he had the power to solve it for eight years and did nothing.

When it mattered, he maintained an imperial silence. Then, when it 
didn't, he became Captain Courageous. And he lamented the failures of 
our drug policy as if he had been an innocent bystander rather than 
the chief executive (indeed, the prison population doubled on his watch).

The injustice is so egregious that a conservative senator, Jeff 
Sessions, R-Ala., is now leading the charge in Congress to ease crack 
sentences. "I believe that as a matter of law enforcement and good 
public policy, crack cocaine sentences are too heavy and can't be 
justified," he said. "People don't want us to be soft on crime, but I 
think we ought to make the law more rational."

There's a talking point Hillary and Obama should adopt. It's both the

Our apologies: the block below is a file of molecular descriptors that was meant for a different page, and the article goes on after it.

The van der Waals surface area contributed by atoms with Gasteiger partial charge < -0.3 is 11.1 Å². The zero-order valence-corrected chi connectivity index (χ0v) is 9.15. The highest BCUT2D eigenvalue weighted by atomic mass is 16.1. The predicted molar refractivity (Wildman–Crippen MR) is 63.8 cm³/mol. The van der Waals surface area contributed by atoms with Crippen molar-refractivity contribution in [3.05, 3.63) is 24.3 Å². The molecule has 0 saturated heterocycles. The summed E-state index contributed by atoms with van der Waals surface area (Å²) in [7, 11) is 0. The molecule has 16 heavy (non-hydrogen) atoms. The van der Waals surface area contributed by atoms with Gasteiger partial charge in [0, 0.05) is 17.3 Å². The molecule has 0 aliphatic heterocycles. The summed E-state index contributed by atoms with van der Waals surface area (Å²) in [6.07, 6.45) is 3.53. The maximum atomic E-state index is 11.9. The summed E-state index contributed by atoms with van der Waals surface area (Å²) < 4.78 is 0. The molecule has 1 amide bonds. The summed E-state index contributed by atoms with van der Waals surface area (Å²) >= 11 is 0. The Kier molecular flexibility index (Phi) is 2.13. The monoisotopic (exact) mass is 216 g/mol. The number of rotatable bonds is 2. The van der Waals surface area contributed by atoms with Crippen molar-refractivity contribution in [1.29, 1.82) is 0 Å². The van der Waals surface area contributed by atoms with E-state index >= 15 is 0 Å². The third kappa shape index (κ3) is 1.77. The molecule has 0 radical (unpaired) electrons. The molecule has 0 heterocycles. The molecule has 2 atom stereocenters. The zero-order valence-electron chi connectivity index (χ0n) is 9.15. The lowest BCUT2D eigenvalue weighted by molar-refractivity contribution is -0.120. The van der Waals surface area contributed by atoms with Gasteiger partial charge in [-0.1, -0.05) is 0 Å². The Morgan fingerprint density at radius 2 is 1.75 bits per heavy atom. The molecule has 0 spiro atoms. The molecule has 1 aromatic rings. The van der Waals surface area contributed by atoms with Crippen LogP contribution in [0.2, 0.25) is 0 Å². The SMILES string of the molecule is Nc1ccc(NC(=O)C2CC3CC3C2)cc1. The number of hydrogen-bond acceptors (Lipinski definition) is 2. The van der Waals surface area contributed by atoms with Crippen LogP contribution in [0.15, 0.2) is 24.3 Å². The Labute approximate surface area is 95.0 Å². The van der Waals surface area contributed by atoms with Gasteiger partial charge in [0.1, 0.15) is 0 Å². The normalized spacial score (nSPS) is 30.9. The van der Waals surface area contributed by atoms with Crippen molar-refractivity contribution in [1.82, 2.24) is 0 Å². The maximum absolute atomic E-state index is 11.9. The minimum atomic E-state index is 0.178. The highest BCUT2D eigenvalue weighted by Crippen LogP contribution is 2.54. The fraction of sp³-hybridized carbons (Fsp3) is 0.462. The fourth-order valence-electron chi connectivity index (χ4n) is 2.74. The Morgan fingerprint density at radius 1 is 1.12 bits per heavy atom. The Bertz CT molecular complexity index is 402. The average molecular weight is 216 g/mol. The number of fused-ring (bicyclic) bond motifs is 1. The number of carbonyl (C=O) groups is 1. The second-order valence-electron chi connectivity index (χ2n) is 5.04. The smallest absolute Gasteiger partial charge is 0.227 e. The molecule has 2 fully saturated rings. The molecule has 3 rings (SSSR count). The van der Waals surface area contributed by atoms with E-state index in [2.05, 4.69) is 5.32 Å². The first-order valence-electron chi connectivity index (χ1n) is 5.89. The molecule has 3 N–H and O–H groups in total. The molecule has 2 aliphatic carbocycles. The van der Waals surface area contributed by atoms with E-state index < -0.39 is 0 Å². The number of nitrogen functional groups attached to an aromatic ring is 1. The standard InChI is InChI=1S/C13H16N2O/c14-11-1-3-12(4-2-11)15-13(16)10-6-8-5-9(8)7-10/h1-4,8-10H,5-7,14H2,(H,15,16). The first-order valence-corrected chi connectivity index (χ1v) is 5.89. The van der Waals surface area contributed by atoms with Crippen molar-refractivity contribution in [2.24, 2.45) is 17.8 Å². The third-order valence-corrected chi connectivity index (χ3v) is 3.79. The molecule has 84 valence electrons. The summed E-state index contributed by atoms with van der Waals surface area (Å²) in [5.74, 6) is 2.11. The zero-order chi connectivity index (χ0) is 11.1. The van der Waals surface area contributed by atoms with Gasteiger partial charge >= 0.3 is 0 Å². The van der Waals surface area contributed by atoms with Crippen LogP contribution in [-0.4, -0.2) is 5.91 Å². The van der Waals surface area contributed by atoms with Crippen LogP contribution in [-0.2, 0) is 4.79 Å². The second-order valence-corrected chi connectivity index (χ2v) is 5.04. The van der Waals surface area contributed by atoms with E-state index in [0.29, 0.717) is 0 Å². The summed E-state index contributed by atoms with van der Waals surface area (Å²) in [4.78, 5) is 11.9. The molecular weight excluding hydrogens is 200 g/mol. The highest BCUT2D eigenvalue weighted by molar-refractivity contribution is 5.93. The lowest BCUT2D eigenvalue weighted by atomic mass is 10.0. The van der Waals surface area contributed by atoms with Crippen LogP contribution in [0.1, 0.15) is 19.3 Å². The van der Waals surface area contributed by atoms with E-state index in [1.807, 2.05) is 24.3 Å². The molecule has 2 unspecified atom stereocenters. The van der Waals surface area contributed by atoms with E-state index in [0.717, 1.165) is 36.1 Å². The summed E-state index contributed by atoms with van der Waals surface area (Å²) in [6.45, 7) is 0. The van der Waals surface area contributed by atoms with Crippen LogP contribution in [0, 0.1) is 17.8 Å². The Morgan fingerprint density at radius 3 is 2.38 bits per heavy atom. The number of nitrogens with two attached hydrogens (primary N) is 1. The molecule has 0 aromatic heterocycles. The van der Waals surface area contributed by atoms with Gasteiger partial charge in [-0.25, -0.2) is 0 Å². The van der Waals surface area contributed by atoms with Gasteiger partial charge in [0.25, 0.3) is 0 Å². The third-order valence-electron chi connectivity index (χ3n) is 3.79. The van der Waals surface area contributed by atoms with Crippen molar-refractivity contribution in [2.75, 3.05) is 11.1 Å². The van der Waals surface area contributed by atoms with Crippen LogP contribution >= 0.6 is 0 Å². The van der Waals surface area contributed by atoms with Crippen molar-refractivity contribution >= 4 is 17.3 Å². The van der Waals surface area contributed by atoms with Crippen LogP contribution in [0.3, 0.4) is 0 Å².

right thing and the smart thing. Because of disenfranchisement 
statutes, large numbers of black men who were convicted of drug 
crimes are ineligible to vote, even those who have fully paid their 
debt to society.

A 2000 study found that 1.4 million African American men -- 13 
percent of the total black male population -- were unable to vote in 
the 2000 election because of state laws barring felons from the 
polls. In Florida, 1 in 3 black men is permanently disqualified from 
voting. Think that might have made a difference in the 2000 race? Our 
shortsighted drug laws have become the 21st-century manifestation of Jim Crow.

Shouldn't this be an issue Democratic presidential candidates deem 
worthy of their attention? 
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MAP posted-by: Richard Lake